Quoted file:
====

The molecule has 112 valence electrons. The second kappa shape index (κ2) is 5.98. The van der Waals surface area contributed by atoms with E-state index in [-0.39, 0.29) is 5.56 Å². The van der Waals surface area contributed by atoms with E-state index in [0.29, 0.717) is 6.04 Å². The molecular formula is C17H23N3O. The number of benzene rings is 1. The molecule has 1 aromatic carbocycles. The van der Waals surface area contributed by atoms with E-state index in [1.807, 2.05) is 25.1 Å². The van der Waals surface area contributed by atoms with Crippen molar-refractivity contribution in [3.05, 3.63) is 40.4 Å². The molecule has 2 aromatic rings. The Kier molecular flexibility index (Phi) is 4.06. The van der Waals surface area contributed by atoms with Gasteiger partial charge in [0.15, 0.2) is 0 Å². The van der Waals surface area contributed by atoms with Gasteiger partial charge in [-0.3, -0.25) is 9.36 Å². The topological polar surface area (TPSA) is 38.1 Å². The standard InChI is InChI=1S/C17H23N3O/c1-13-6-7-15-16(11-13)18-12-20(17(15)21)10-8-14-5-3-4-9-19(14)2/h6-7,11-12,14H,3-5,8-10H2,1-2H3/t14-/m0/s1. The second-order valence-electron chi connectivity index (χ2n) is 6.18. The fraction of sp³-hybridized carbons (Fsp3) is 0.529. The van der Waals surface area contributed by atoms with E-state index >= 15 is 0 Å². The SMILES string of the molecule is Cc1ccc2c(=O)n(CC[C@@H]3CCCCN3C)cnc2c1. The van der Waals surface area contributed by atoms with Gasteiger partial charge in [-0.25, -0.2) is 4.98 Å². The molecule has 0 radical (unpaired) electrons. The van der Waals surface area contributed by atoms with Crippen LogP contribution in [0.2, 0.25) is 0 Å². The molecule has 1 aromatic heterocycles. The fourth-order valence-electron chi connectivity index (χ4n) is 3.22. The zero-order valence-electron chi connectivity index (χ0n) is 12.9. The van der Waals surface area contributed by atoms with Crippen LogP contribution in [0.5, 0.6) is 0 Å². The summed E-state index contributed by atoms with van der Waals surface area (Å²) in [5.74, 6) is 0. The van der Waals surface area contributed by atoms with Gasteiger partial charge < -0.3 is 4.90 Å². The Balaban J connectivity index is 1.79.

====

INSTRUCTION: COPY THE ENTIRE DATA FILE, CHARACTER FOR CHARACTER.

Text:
The molecule has 112 valence electrons. The second kappa shape index (κ2) is 5.98. The van der Waals surface area contributed by atoms with E-state index in [-0.39, 0.29) is 5.56 Å². The van der Waals surface area contributed by atoms with E-state index in [0.29, 0.717) is 6.04 Å². The molecular formula is C17H23N3O. The number of benzene rings is 1. The molecule has 1 aromatic carbocycles. The van der Waals surface area contributed by atoms with E-state index in [1.807, 2.05) is 25.1 Å². The van der Waals surface area contributed by atoms with Crippen molar-refractivity contribution in [3.05, 3.63) is 40.4 Å². The molecule has 2 aromatic rings. The Kier molecular flexibility index (Phi) is 4.06. The van der Waals surface area contributed by atoms with Gasteiger partial charge in [0.15, 0.2) is 0 Å². The van der Waals surface area contributed by atoms with Gasteiger partial charge in [-0.3, -0.25) is 9.36 Å². The topological polar surface area (TPSA) is 38.1 Å². The standard InChI is InChI=1S/C17H23N3O/c1-13-6-7-15-16(11-13)18-12-20(17(15)21)10-8-14-5-3-4-9-19(14)2/h6-7,11-12,14H,3-5,8-10H2,1-2H3/t14-/m0/s1. The second-order valence-electron chi connectivity index (χ2n) is 6.18. The fraction of sp³-hybridized carbons (Fsp3) is 0.529. The van der Waals surface area contributed by atoms with E-state index >= 15 is 0 Å². The SMILES string of the molecule is Cc1ccc2c(=O)n(CC[C@@H]3CCCCN3C)cnc2c1. The van der Waals surface area contributed by atoms with Gasteiger partial charge in [-0.25, -0.2) is 4.98 Å². The molecule has 0 radical (unpaired) electrons. The van der Waals surface area contributed by atoms with Crippen LogP contribution in [0.2, 0.25) is 0 Å². The molecule has 1 aromatic heterocycles. The fourth-order valence-electron chi connectivity index (χ4n) is 3.22. The zero-order valence-electron chi connectivity index (χ0n) is 12.9. The van der Waals surface area contributed by atoms with Crippen LogP contribution in [0.5, 0.6) is 0 Å². The summed E-state index contributed by atoms with van der Waals surface area (Å²) in [5.74, 6) is 0. The van der Waals surface area contributed by atoms with Gasteiger partial charge < -0.3 is 4.90 Å². The Balaban J connectivity index is 1.79.